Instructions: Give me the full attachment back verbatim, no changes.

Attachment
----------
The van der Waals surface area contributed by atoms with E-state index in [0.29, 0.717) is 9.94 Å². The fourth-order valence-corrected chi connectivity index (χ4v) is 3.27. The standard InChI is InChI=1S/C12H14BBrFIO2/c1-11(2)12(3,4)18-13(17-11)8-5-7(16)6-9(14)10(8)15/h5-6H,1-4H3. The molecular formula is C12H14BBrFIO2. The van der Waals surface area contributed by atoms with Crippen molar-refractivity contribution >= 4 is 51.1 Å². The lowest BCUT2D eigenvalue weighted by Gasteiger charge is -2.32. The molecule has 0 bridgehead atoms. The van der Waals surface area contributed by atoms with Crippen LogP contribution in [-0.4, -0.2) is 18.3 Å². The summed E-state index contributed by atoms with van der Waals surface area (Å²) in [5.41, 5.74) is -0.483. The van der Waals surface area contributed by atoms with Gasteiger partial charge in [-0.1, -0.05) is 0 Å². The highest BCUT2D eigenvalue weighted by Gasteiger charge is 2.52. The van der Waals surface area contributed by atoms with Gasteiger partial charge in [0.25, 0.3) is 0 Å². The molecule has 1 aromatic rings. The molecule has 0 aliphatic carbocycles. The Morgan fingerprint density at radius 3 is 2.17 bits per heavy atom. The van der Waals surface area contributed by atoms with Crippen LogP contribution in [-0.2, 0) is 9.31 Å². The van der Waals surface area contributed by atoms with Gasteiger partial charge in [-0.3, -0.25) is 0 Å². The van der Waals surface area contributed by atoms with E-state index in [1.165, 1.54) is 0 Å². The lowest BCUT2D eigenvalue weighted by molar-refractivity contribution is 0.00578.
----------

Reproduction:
The van der Waals surface area contributed by atoms with E-state index in [0.29, 0.717) is 9.94 Å². The fourth-order valence-corrected chi connectivity index (χ4v) is 3.27. The standard InChI is InChI=1S/C12H14BBrFIO2/c1-11(2)12(3,4)18-13(17-11)8-5-7(16)6-9(14)10(8)15/h5-6H,1-4H3. The molecular formula is C12H14BBrFIO2. The van der Waals surface area contributed by atoms with Crippen molar-refractivity contribution >= 4 is 51.1 Å². The lowest BCUT2D eigenvalue weighted by Gasteiger charge is -2.32. The molecule has 0 bridgehead atoms. The van der Waals surface area contributed by atoms with Crippen LogP contribution in [-0.4, -0.2) is 18.3 Å². The summed E-state index contributed by atoms with van der Waals surface area (Å²) in [5.41, 5.74) is -0.483. The van der Waals surface area contributed by atoms with Gasteiger partial charge in [-0.1, -0.05) is 0 Å². The highest BCUT2D eigenvalue weighted by Gasteiger charge is 2.52. The van der Waals surface area contributed by atoms with Gasteiger partial charge in [0.25, 0.3) is 0 Å². The molecule has 1 aromatic rings. The molecule has 0 aliphatic carbocycles. The Morgan fingerprint density at radius 3 is 2.17 bits per heavy atom. The van der Waals surface area contributed by atoms with Crippen LogP contribution in [-0.2, 0) is 9.31 Å². The van der Waals surface area contributed by atoms with Gasteiger partial charge in [-0.3, -0.25) is 0 Å². The van der Waals surface area contributed by atoms with E-state index in [1.165, 1.54) is 0 Å². The lowest BCUT2D eigenvalue weighted by molar-refractivity contribution is 0.00578.